Indian Investors Suffer Massive Loss In Fake Crypto Exchange: Report

Several phishing websites and a fake cryptocurrency based on android have been detected by cyber security company CloudSEK

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Indian investors have been defrauded by fake cryptocurrency exchanges worth Rs. 1 crore, while the global cryptocurrency market is in complete decline, according to a new report released by a cyber security company CloudSEK as it detected several phishing websites and a fake cryptocurrency based on android.

According to the reports, unwary individuals are trapped in the massive gambling scams with these bogus websites. Many of such websites also pretend to be "CoinEgg", the UK based cryptocurrency trading platform.

One of CloudSEK's customers allegedly contacted the company about losing Rs 50 lakh as a result of the cryptocurrency scam, along with other costs such as deposit, tax, etc.

CloudSEK CEO Rahul Sasi estimates that thread actors have defrauded victims of up to $128 million through such crypto scams. Further, he said that scammers and cheats are turning their attention to cryptocurrency markets as investors focus there.

Initially, the hackers created fake domains to pretend to be legitimate crypto trading platforms. The websites are also created in such a format that they look exactly like the official website's dashboard and user experience.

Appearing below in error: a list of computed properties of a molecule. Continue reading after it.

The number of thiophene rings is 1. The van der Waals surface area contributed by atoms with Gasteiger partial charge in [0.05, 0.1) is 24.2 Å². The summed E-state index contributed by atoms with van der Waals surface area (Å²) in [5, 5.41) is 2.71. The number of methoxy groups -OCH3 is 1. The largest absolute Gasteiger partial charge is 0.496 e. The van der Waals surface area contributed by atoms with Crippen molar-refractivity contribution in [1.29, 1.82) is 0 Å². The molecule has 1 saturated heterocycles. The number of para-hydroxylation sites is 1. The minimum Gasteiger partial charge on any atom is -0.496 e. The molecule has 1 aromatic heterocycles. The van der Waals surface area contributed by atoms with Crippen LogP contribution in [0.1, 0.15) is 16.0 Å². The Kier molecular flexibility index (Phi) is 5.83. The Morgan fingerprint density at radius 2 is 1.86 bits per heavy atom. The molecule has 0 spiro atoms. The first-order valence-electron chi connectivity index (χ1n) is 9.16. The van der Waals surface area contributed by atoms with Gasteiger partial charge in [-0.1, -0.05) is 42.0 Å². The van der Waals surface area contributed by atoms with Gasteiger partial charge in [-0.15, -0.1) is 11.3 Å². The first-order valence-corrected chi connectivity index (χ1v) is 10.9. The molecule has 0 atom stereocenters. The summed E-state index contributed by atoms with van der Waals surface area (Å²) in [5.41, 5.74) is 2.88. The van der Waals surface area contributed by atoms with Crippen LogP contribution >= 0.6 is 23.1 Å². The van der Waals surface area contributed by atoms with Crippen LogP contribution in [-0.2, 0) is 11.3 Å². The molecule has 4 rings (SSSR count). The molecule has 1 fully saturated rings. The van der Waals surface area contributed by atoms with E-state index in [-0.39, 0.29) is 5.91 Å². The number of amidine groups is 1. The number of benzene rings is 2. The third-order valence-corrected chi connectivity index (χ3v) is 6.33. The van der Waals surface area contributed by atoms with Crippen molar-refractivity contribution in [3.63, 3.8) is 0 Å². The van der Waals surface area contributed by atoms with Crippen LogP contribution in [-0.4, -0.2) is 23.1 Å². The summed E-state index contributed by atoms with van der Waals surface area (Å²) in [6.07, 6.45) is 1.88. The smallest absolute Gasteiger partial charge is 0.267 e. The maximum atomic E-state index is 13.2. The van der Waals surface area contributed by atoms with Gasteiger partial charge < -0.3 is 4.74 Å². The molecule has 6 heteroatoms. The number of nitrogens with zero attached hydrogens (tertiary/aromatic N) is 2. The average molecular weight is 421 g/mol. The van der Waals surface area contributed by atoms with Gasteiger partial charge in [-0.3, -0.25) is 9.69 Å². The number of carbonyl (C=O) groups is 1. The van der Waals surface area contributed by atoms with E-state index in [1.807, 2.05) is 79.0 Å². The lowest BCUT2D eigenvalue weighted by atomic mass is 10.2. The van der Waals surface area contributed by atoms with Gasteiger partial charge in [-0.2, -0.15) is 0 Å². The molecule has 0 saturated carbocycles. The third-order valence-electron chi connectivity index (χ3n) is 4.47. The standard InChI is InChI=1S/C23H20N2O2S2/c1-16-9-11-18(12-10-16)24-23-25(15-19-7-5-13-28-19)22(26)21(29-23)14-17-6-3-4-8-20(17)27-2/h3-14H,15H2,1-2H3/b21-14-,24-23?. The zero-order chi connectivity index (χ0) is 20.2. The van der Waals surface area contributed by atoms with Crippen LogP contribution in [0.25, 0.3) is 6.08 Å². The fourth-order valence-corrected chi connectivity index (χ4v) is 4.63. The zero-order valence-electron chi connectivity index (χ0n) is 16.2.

The hackers then create a female profile on the social media platform and approach the victim and develop a friendship with them. Due to their rapport, the victims seem to invest in crypto currency.

The report also mentions that the fake profile also shares a $100 dollar credit token as a gift to some particular crypto exchange, which again impersonates legitimate crypto exchanges. In the starting period, the victim actually gets a lot of profit, which helps the hackers develop trust in them. Then, after the initial profit, the scammers convince them to have a higher amount of profit.

Once a huge lump sum amount is deposited, the scammers actually freeze the amount so that they can't withdraw it and then ghost the victim. When victims start complaining regarding their losses on different platforms, the cheat keeps up the masquerade and asks for their confidential information, such as ID cards and bank details, to investigate the matter. The personal details are again used for malicious activities.

It's very crucial that collaboration between crypto exchanges, internet service providers and the cyber crime cells to take actions against such scammers and to bring in awareness, said Sasi.

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